Mbabane, Swaziland | 26 March 2014
For some reason the word “objectivity” has been on my mind lately. I can’t quite put my finger on the exact reason, but this loaded 11-letter word has lodged itself onto my subconscious.
One thing I do know for sure, though, is that it’s in the context of journalism – the dangerous and noble craft that requires one to search for and document the often-uncomfortable truth – in which this word keeps cropping up.
What is objectivity? Is it a good thing? Is it possible to achieve? Is it something to strive for? Is objectivity the same as fairness? Will objectivity lead to greater accuracy?
These questions do not have easy answers. In fact, these questions possess many reasonable answers; just as there are many shades of the truth to any story. (You only need to watch a few moments of the Oscar Pistorius trial to see how “the truth” can be bent to serve a certain purpose.)
People have been debating these slippery little questions for as long as journalism has been around.
So, with fear in the journalistic air, let’s continue the debate; that is the only way a clearer picture will emerge. A clearer picture – if not always a flattering one – that is in the public interest, the citizen’s interest.
According to the trusty thesaurus, “objectivity” – a noun – is linked to the following words: impartiality; neutrality; fairness; open-mindedness; disinterest; detachment; dispassion. Objectivity is also associated with a “lack of bias” and “absence of prejudice”. But we’ll return to these last two – bias and prejudice – just now.
In the United States – where freedom of expression is encouraged and protected via the First Amendment to its constitution – “journalists strive to achieve objectivity”, says a media law handbook produced by the U.S. government. “This model [of striving for objectivity] has been criticized in recent years,” it adds.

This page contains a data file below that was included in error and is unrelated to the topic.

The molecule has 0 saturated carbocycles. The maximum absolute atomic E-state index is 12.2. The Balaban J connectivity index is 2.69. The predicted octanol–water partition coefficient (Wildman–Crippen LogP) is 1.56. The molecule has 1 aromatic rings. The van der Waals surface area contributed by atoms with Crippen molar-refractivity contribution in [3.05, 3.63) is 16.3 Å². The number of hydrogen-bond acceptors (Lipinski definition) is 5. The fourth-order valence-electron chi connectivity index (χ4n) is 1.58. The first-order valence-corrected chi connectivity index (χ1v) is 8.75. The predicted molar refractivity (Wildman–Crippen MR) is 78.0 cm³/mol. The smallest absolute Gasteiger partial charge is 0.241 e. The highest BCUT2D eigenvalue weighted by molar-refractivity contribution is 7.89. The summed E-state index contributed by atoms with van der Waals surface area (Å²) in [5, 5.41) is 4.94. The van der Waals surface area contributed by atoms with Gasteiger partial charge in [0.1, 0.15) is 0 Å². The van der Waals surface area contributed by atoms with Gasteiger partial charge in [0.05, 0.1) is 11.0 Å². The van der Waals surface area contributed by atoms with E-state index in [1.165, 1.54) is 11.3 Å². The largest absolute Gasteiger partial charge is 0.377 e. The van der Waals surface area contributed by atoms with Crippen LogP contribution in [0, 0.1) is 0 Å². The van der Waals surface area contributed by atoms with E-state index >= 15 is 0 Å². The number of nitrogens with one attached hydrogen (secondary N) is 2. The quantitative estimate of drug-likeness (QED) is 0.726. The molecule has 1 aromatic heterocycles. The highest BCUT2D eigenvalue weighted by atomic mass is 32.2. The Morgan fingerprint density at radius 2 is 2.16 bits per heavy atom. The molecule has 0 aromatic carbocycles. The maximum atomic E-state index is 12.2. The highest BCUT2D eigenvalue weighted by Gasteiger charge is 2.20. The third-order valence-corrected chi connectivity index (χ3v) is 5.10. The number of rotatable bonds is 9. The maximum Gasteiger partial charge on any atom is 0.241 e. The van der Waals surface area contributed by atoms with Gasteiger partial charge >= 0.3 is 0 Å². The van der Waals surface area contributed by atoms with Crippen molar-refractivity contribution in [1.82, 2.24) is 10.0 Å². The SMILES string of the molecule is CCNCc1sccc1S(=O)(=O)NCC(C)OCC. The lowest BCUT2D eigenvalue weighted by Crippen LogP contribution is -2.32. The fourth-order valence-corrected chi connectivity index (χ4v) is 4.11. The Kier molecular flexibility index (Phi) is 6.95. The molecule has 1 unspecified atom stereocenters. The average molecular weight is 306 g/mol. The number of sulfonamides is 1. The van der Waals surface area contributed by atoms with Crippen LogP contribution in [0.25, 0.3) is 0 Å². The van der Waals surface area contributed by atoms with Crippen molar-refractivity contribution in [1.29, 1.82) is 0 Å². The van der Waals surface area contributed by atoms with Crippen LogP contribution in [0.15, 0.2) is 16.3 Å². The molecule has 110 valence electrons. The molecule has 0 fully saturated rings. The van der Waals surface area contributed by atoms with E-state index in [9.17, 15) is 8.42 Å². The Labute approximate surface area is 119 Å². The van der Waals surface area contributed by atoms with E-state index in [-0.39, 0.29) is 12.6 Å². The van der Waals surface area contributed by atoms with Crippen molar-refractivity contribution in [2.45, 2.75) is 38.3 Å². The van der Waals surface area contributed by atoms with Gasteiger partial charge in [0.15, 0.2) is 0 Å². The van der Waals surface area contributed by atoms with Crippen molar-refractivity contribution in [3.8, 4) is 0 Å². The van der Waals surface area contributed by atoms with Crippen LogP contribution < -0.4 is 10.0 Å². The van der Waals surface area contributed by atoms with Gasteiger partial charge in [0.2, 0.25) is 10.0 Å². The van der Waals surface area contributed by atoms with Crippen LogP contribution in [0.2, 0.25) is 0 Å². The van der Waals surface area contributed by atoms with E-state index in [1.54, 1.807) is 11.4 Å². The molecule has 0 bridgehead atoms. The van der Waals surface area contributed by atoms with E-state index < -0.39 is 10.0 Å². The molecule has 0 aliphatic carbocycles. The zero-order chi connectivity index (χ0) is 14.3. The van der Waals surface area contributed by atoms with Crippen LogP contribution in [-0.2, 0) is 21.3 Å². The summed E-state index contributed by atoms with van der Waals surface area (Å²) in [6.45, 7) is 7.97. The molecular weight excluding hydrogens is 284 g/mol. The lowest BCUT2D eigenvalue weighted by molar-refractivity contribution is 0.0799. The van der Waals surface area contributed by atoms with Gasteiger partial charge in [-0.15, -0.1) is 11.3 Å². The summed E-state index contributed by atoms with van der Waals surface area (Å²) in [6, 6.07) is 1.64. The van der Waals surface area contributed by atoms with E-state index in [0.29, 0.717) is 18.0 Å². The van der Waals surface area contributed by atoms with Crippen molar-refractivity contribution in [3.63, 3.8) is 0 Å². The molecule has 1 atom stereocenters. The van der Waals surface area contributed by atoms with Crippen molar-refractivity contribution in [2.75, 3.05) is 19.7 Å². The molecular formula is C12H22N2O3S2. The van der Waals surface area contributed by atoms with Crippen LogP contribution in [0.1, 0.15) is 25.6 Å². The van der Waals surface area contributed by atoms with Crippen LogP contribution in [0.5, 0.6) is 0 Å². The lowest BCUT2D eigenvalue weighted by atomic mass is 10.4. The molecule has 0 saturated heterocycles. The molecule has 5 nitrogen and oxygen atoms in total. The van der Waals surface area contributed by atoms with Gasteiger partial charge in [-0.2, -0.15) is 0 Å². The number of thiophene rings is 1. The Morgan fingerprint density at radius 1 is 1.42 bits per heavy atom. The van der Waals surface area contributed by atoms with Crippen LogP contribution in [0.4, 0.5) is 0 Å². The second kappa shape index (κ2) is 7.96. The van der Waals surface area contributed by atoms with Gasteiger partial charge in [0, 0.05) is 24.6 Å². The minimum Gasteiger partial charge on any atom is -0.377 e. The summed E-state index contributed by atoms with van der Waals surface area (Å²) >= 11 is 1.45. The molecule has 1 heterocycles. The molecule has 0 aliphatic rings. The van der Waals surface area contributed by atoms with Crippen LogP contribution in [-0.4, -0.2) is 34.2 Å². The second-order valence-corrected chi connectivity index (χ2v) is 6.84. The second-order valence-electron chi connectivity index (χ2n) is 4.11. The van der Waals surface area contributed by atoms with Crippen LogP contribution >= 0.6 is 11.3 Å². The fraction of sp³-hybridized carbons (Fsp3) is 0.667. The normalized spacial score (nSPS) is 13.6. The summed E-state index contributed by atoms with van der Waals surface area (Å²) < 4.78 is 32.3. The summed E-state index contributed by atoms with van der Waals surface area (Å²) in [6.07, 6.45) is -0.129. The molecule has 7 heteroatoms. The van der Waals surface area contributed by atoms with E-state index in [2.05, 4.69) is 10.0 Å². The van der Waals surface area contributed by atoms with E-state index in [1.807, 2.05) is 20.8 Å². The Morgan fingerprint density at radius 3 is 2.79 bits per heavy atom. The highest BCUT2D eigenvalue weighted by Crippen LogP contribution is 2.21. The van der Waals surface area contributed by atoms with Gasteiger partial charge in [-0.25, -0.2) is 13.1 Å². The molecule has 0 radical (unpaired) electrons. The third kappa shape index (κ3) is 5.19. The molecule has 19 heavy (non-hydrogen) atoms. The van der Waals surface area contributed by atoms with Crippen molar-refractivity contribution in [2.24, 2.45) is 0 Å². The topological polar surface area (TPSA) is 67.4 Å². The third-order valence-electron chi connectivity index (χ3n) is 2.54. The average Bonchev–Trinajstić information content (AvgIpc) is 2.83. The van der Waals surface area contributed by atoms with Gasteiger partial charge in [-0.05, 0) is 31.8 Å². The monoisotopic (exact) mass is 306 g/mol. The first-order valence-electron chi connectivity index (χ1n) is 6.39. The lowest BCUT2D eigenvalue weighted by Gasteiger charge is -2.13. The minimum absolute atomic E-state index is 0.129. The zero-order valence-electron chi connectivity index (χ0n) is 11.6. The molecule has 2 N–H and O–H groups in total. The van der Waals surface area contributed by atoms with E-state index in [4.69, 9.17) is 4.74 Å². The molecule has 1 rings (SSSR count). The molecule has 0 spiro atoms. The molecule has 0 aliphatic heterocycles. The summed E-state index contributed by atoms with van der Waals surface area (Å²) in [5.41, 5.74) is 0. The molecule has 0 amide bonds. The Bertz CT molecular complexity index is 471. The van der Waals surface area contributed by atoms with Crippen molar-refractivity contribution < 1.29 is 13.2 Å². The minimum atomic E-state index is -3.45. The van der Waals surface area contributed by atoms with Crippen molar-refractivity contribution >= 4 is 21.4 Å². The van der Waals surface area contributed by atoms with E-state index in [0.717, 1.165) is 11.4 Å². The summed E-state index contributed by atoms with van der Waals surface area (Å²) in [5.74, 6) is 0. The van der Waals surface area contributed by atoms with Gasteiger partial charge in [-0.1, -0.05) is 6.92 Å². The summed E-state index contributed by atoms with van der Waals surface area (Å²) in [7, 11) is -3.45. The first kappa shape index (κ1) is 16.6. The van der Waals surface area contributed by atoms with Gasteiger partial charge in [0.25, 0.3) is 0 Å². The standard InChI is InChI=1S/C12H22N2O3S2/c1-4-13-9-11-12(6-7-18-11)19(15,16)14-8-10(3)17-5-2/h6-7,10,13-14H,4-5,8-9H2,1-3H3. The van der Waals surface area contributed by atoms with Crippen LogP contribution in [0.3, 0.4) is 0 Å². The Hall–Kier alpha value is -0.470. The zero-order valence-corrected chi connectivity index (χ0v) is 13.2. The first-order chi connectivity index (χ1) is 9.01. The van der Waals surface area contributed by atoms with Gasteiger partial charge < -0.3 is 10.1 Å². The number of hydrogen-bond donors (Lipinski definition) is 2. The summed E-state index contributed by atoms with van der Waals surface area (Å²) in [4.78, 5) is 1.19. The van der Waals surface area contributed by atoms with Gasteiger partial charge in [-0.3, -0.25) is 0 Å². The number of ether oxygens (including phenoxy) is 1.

“Some question whether objectivity is desirable. They suggest that true objectivity essentially has no moral compass and treats all facts and viewpoints as equally deserving of respect.”
Professor Michael Bugeja, director of the School of Journalism at Iowa State University, disagrees.
“Objectivity is not a synonym for truth,” he writes, “but the process through which we seek to attain it. No one approaches any story with complete objectivity.
“As a reporter begins researching, it is likely that she will have a definite bias toward at least some aspects of the story. But the goal is to set aside those presumptions and prejudices and to move forward with a healthy skepticism.”
South African talk show host Eusebius McKasier, on the other hand, says “there’s no such thing as objective journalism or value-neutral journalism”. McKaiser is not worried about this, accepting that objectivity is impossible to achieve, adding that “it isn’t an ethical disaster” either.
Speaking in the context of the upcoming South African elections, McKaiser says we “need to accept that professionals are not value-neutral robots”. He hopes “South African journalists, editors, publications can feel comfortable to come out of the closet now and own their ideological convictions explicitly. It’s okay,” he says, “we know you have these anyway. Liberate yourselves.”
It seems as if he is saying there is no such thing as objective journalism because there is no such thing as an objective human being. He is pleading with us to come to terms with our unavoidable prejudices; start by acknowledging our biases, as unpleasant as they may be; rather than pretending we are all prejudice-free puritans.
“Good journalism, loaded with subjectivity, is journalism that is,” for McKaiser, “well-argued, evidence-based and pleasant to read, watch or listen to.”
This column was originally published in the Times of Swaziland on March 26 2014